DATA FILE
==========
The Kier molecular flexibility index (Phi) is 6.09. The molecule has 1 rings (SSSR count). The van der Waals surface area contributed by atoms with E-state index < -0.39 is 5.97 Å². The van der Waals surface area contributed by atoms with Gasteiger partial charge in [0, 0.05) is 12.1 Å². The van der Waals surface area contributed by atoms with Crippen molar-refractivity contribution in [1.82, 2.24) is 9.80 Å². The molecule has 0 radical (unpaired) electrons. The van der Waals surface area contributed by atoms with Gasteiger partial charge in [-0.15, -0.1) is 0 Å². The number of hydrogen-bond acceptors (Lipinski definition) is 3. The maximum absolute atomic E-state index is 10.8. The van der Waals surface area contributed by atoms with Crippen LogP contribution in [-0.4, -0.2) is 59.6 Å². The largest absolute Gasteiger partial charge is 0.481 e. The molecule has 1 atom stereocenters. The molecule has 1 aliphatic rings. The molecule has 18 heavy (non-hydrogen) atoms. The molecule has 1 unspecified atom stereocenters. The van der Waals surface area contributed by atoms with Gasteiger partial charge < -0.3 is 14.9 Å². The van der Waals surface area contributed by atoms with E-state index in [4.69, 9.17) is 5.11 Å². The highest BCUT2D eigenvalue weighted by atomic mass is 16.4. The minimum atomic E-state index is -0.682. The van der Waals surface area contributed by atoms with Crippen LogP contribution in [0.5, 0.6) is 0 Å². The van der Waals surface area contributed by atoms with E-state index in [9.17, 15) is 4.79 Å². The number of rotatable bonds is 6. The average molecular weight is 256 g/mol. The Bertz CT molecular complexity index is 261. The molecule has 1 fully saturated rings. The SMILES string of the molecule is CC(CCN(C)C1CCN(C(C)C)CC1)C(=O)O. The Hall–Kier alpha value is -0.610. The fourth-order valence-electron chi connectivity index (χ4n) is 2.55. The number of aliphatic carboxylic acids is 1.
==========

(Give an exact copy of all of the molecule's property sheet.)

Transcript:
The Kier molecular flexibility index (Phi) is 6.09. The molecule has 1 rings (SSSR count). The van der Waals surface area contributed by atoms with E-state index < -0.39 is 5.97 Å². The van der Waals surface area contributed by atoms with Gasteiger partial charge in [0, 0.05) is 12.1 Å². The van der Waals surface area contributed by atoms with Crippen molar-refractivity contribution in [1.82, 2.24) is 9.80 Å². The molecule has 0 radical (unpaired) electrons. The van der Waals surface area contributed by atoms with Gasteiger partial charge in [-0.15, -0.1) is 0 Å². The number of hydrogen-bond acceptors (Lipinski definition) is 3. The maximum absolute atomic E-state index is 10.8. The van der Waals surface area contributed by atoms with Crippen LogP contribution in [-0.4, -0.2) is 59.6 Å². The largest absolute Gasteiger partial charge is 0.481 e. The molecule has 1 atom stereocenters. The molecule has 1 aliphatic rings. The molecule has 18 heavy (non-hydrogen) atoms. The molecule has 1 unspecified atom stereocenters. The van der Waals surface area contributed by atoms with Gasteiger partial charge < -0.3 is 14.9 Å². The van der Waals surface area contributed by atoms with E-state index in [4.69, 9.17) is 5.11 Å². The highest BCUT2D eigenvalue weighted by atomic mass is 16.4. The minimum atomic E-state index is -0.682. The van der Waals surface area contributed by atoms with Crippen LogP contribution in [0.5, 0.6) is 0 Å². The van der Waals surface area contributed by atoms with E-state index in [9.17, 15) is 4.79 Å². The number of rotatable bonds is 6. The average molecular weight is 256 g/mol. The Bertz CT molecular complexity index is 261. The molecule has 1 fully saturated rings. The SMILES string of the molecule is CC(CCN(C)C1CCN(C(C)C)CC1)C(=O)O. The Hall–Kier alpha value is -0.610. The fourth-order valence-electron chi connectivity index (χ4n) is 2.55. The number of aliphatic carboxylic acids is 1.